Vol 1 Issue 1

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Work-Family Life of Consultant Quantity Surveyors in Singapore
Low Sui Pheng, Liu Jun Ying and Leow Wei Yang

Abstract
At the work-family interface, work-family conflict has been a highly researched area. While earlier research work on work-family conflict had largely focused on how the work-life on employees can affect their family-life experiences, it has now been widely agreed that the family-life of employees can also influence their work performance. Work-family researches have also identified three primary types of work-family conflict, namely: time-based conflict, strain-based conflict and behavior-based conflict. Each type of work-family conflict is measured bi-laterally, that is, the spillover effect from work to family and vice versa. Using a validated multi-item construct-based questionnaire, a survey was carried out on a sample of consultant quantity surveyors in Singapore. The purpose of the study is to find out whether the respondents experienced all forms of work to family conflict greater than in the direction from family to work conflict. The findings showed that consultant quantity surveyors in Singapore encountered greater time – and strain-based conflict arising from their work which spillover to their family lives. The study also found no difference in work-family conflict experienced by male and female consultant quantity surveyors. Recommendations such as revising the work demands placed on employees are proposed to the employing organization so as to improve the work-family experience of consultant quantity surveyors.

Implementing Innovation within the UK Construction Industry
Malik M A Khalifan, Mohammed Arif, Mukesh Kashyap and Salman Asad

Abstract
The purpose of this paper is to highlight the benefits of innovation and demonstrate how organizations can promote innovation and innovative thinking within their organization as well as in the supply chain. Two case studies are presented using Ying’s (1994) methodology. The first case study is of a construction support service joint venture aimed to reveal how the joint venture made efforts to promote innovation and used it as a tool to improve service delivery. The second case study is of a local authority, aimed to demonstrate how a leading public sector client has established procurement processes on innovation, and innovative thinking in management and integration of their supply chain. The findings reveal that; (i) promotion of innovation and innovative thinking across the supply chain offers major benefits to clients and service providers in terms of improved service delivery and savings in schedule and cost; (ii) client and procurement route play a major role in promoting innovation; and (iii) there were few delays, and added value among others. The existing literature provides evidence about the importance of innovation and potential benefits but, in practice there is little guidance to adopt tools and processes to quantify the real benefits from innovation. Accordingly, this paper demonstrates conditions which can provide a context within which innovation thrives. These case exemplars offer transferable learning opportunities for other construction firms seeking to promote innovation throughout their supply chains.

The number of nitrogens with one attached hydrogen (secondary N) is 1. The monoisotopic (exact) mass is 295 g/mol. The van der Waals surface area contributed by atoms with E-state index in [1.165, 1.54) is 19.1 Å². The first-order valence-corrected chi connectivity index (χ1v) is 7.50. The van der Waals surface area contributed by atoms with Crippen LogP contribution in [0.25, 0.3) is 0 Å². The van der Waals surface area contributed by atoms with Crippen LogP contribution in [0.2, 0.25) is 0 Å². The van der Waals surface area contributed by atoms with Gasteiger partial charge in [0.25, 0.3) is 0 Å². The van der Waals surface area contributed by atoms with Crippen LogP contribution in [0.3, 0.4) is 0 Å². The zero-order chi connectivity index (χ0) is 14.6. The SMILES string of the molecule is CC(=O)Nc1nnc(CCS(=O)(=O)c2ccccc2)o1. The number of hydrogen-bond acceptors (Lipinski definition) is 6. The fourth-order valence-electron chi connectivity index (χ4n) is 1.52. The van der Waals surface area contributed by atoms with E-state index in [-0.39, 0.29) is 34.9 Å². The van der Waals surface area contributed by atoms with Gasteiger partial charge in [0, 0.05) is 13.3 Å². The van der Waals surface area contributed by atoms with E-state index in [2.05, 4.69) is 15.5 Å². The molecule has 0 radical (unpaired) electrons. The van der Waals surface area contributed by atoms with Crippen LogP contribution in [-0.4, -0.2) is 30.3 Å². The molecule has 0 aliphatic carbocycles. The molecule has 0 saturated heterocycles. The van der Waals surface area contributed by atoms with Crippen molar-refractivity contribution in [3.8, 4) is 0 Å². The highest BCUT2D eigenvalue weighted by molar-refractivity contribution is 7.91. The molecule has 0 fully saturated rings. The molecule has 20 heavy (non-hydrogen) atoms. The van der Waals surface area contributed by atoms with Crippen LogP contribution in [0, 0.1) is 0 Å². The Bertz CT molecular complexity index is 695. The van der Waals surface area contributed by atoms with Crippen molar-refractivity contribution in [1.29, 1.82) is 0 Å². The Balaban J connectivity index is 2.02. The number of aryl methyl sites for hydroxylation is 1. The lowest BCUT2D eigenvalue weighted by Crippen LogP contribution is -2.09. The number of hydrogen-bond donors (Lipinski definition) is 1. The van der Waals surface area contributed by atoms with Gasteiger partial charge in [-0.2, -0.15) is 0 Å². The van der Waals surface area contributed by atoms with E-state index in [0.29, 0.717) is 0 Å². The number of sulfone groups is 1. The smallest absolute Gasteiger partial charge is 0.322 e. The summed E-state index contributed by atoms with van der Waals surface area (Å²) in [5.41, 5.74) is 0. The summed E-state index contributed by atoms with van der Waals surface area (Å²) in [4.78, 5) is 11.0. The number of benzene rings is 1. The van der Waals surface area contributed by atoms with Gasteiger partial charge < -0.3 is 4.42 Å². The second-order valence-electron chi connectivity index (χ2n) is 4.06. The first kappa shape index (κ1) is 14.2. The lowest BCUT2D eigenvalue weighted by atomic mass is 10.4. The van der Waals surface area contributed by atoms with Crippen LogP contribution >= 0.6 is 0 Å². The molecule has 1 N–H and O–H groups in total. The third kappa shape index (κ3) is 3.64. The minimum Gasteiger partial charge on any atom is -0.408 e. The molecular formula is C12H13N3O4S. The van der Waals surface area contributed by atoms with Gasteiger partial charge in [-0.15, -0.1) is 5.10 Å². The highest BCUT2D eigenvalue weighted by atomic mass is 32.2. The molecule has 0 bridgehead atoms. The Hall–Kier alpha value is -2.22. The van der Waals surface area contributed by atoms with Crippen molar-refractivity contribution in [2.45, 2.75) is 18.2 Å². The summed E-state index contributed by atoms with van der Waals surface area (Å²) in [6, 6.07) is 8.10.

Construction Industry Strategic Management Under The Wave Of Globalization In The Current Financial Crisis
Rita Yi Man Li and Don Henry Ah Pak

Abstract
The sub-prime mortgage crisis has led to a painful time in the U.S financial sector and construction industry. Statistics have shown that there has been an increase in the unemployment rates in all the states in the U.S construction sector over the past one year. The financial downturn has also lead to a contraction in construction business in eighteen countries studied in this paper. In the wake of the current financial tsunami, various stakeholders are busy in finding the way to break free from the clutches of economic depression. The research methodology used in this paper in analytical. It reviews the 2008 and 2009 employment statistics in U.S construction industry obtained from The Associated General Contractors of America as well as 18 countries in Europe employment and construction business activity shown in Organization for Economic Co-operation and Development (OECD). It also provides suggestions on how strategic management can help construction firms in economic hard times.